According to a new report this morning, Japan-based Nissha Printing, Apple's main supplier of thin-film touch sensors for the iPad mini, may not be able to supply enough of the sensors for Apple's next-generation iPad and iPad mini products due to a lack of production capacity, according to industry sources. The demand for Apple's iPad's is just that hot.
The next-generation 9.7-inch iPad is expected to use the same touch sensors as the iPad mini's thin-film DITO (G/F2) touch panel structure. This means that Apple will be looking mostly to Nissha to supply the touch sensors for both devices as the Japan-based firm is a leading provider of the technology, the sources said.
Nissha currently has an annual production capacity for 60 million 9.7-inch equivalent touch sensors, said the sources. Approximately 33 million iPads are expected to be shipped during 2013 while shipments of the 7.9-inch iPad mini are expected to reach 55 million units, indicating that Nissha's production capacity of the touch sensors will be below Apple's expected demand for the two tablet products.
However, the sources stated that Nissha has plans to expand its production capacity by 30% before the end of the first quarter of 2013.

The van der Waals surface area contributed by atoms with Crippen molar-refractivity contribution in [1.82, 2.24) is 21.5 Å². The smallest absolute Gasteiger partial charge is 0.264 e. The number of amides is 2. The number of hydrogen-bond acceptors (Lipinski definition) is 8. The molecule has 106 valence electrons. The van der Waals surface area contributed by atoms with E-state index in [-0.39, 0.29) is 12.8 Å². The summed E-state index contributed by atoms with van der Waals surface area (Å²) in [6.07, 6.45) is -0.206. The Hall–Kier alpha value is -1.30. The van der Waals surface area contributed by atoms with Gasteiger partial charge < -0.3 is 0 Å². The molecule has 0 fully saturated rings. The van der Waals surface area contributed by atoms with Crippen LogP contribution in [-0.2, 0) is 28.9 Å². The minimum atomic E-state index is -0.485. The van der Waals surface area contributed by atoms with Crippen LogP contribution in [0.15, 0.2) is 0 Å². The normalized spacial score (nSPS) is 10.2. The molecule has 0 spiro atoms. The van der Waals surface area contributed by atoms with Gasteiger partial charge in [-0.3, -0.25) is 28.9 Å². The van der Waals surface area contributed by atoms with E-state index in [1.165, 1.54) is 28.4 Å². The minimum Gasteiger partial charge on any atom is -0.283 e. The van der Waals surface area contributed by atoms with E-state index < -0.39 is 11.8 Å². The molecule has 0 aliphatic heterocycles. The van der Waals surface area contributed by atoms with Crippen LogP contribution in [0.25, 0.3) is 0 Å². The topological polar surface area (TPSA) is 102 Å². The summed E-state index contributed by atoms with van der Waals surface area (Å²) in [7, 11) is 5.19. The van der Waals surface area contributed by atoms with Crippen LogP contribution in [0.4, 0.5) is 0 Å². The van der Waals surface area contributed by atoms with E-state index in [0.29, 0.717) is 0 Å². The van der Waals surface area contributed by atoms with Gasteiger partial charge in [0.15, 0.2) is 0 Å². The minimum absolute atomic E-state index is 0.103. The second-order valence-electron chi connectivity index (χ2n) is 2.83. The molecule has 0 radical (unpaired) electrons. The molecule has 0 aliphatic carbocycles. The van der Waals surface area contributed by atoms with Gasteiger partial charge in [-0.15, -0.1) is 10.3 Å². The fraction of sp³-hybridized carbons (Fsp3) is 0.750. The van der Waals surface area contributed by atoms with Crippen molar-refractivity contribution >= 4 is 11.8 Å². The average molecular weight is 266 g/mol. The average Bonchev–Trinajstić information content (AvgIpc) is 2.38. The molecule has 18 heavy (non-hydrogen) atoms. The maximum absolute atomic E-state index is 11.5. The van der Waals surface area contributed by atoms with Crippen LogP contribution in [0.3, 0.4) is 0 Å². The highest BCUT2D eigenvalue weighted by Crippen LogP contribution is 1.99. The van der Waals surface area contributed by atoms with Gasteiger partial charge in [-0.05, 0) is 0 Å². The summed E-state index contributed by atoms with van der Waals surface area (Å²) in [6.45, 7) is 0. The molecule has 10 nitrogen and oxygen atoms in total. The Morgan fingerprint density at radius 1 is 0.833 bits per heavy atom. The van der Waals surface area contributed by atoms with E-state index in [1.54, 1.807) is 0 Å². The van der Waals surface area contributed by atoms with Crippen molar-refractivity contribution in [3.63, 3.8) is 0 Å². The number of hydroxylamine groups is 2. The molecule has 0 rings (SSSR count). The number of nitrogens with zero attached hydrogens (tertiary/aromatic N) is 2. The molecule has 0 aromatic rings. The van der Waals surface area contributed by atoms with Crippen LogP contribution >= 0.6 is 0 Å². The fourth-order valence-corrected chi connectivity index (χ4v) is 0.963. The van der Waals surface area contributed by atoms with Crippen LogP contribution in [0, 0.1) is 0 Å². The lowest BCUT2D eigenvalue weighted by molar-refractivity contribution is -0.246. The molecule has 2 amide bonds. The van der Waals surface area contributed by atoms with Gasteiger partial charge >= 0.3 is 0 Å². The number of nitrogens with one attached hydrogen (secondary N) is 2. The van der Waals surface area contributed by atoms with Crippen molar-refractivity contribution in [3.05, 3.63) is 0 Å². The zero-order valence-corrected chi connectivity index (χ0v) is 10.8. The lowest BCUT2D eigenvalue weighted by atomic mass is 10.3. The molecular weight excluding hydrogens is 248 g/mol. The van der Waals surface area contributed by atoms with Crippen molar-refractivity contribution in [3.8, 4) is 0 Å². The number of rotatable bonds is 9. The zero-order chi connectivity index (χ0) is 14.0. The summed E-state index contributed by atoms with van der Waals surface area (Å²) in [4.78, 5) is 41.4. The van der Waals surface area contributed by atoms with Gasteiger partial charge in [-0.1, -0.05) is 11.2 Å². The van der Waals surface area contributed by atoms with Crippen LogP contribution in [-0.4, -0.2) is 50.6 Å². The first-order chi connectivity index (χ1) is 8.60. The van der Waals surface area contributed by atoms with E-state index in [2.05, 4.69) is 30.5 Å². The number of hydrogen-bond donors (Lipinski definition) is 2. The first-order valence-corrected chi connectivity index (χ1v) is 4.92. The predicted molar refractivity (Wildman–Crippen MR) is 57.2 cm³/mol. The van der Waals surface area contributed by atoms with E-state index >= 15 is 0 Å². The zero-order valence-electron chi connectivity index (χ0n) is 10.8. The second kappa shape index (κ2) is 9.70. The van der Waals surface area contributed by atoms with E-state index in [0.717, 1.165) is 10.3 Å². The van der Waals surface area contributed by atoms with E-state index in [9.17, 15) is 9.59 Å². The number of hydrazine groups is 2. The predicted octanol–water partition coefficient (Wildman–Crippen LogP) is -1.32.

Despite the increase, DigiTimes notes that another conflict may arise in that the two iPad designs (Standard and mini) could cause both of Apple's supply chains to be fiercely competing with each other for Apple's orders.
The supply chains, which will not be entirely the same even though similar technology is expected to be used in the two types of tablets, may have to scramble for the thin-film touch sensor technology during the second quarter of the year in order to meet shipment demand in the following quarter.
The sources eluded that this type of internal supply chain conflict may cause one of the devices to lack in shipments upon their release.
DigiTimes adds that the adjustment by Apple is also likely to affect its supply chains. Panel providers for the iPad such as LG Display and backlighting unit (BLU) providers such as Radiant Opto-Electronics are expected to take a hit in shipments and possibly revenues, while iPad mini panel suppliers such as AU Optronics (AUO) and affiliated BLU providers such as Coretronic are expected to see the opposite during 2013.
With Apple's iPad mini reportedly outselling their 9.7 model by a factor of 3:1 or 4:1, it may work to Apple's advantage to emphasize iPad mini production so as to be able to meet demand. On another note, we hope that our friends at Ferrari secured enough of the iPad minis to support their latest promotion.